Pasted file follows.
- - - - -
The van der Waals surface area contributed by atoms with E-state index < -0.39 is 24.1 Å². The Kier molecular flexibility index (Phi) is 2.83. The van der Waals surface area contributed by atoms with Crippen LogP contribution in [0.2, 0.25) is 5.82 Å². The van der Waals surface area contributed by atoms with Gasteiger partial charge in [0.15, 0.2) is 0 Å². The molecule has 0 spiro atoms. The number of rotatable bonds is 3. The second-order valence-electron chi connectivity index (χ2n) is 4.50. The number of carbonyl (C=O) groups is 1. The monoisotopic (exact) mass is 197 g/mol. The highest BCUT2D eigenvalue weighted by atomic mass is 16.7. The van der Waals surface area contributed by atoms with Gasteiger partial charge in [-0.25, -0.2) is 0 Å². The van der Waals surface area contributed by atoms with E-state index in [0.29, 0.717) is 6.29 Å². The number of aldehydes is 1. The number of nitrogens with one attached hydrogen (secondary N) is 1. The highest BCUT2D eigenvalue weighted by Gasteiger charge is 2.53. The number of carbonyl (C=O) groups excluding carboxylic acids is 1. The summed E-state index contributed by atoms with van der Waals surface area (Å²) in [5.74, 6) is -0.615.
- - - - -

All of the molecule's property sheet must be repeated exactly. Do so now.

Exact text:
The van der Waals surface area contributed by atoms with E-state index < -0.39 is 24.1 Å². The Kier molecular flexibility index (Phi) is 2.83. The van der Waals surface area contributed by atoms with Crippen LogP contribution in [0.2, 0.25) is 5.82 Å². The van der Waals surface area contributed by atoms with Gasteiger partial charge in [0.15, 0.2) is 0 Å². The molecule has 0 spiro atoms. The number of rotatable bonds is 3. The second-order valence-electron chi connectivity index (χ2n) is 4.50. The number of carbonyl (C=O) groups is 1. The monoisotopic (exact) mass is 197 g/mol. The highest BCUT2D eigenvalue weighted by atomic mass is 16.7. The van der Waals surface area contributed by atoms with Gasteiger partial charge in [-0.25, -0.2) is 0 Å². The van der Waals surface area contributed by atoms with E-state index in [0.29, 0.717) is 6.29 Å². The number of aldehydes is 1. The number of nitrogens with one attached hydrogen (secondary N) is 1. The highest BCUT2D eigenvalue weighted by Gasteiger charge is 2.53. The number of carbonyl (C=O) groups excluding carboxylic acids is 1. The summed E-state index contributed by atoms with van der Waals surface area (Å²) in [5.74, 6) is -0.615.